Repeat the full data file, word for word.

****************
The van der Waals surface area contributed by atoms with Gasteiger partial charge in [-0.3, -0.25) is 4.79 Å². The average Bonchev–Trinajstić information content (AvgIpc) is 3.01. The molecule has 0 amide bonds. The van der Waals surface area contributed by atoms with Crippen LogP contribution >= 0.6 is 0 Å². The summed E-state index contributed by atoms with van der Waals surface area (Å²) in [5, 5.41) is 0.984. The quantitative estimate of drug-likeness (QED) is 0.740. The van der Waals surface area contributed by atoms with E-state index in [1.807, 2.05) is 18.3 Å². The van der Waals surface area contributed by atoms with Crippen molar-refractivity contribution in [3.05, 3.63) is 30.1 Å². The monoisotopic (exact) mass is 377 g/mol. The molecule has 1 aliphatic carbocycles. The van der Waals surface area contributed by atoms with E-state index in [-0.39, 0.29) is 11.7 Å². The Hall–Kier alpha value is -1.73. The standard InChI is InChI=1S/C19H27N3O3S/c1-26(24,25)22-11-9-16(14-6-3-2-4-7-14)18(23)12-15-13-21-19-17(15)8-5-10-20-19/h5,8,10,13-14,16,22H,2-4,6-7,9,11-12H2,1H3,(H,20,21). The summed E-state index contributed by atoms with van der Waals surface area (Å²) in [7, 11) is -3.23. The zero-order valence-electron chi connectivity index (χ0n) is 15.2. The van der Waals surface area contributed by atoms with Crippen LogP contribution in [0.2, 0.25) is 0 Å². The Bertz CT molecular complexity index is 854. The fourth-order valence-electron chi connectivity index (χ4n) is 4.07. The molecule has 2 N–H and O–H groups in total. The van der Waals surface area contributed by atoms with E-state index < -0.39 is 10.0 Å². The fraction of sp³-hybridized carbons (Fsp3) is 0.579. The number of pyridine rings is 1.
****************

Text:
The van der Waals surface area contributed by atoms with Gasteiger partial charge in [-0.3, -0.25) is 4.79 Å². The average Bonchev–Trinajstić information content (AvgIpc) is 3.01. The molecule has 0 amide bonds. The van der Waals surface area contributed by atoms with Crippen LogP contribution >= 0.6 is 0 Å². The summed E-state index contributed by atoms with van der Waals surface area (Å²) in [5, 5.41) is 0.984. The quantitative estimate of drug-likeness (QED) is 0.740. The van der Waals surface area contributed by atoms with E-state index in [1.807, 2.05) is 18.3 Å². The van der Waals surface area contributed by atoms with Crippen molar-refractivity contribution in [3.05, 3.63) is 30.1 Å². The monoisotopic (exact) mass is 377 g/mol. The molecule has 1 aliphatic carbocycles. The van der Waals surface area contributed by atoms with E-state index in [-0.39, 0.29) is 11.7 Å². The Hall–Kier alpha value is -1.73. The standard InChI is InChI=1S/C19H27N3O3S/c1-26(24,25)22-11-9-16(14-6-3-2-4-7-14)18(23)12-15-13-21-19-17(15)8-5-10-20-19/h5,8,10,13-14,16,22H,2-4,6-7,9,11-12H2,1H3,(H,20,21). The summed E-state index contributed by atoms with van der Waals surface area (Å²) in [7, 11) is -3.23. The zero-order valence-electron chi connectivity index (χ0n) is 15.2. The van der Waals surface area contributed by atoms with Crippen LogP contribution in [0.2, 0.25) is 0 Å². The Bertz CT molecular complexity index is 854. The fourth-order valence-electron chi connectivity index (χ4n) is 4.07. The molecule has 2 N–H and O–H groups in total. The van der Waals surface area contributed by atoms with E-state index < -0.39 is 10.0 Å². The fraction of sp³-hybridized carbons (Fsp3) is 0.579. The number of pyridine rings is 1.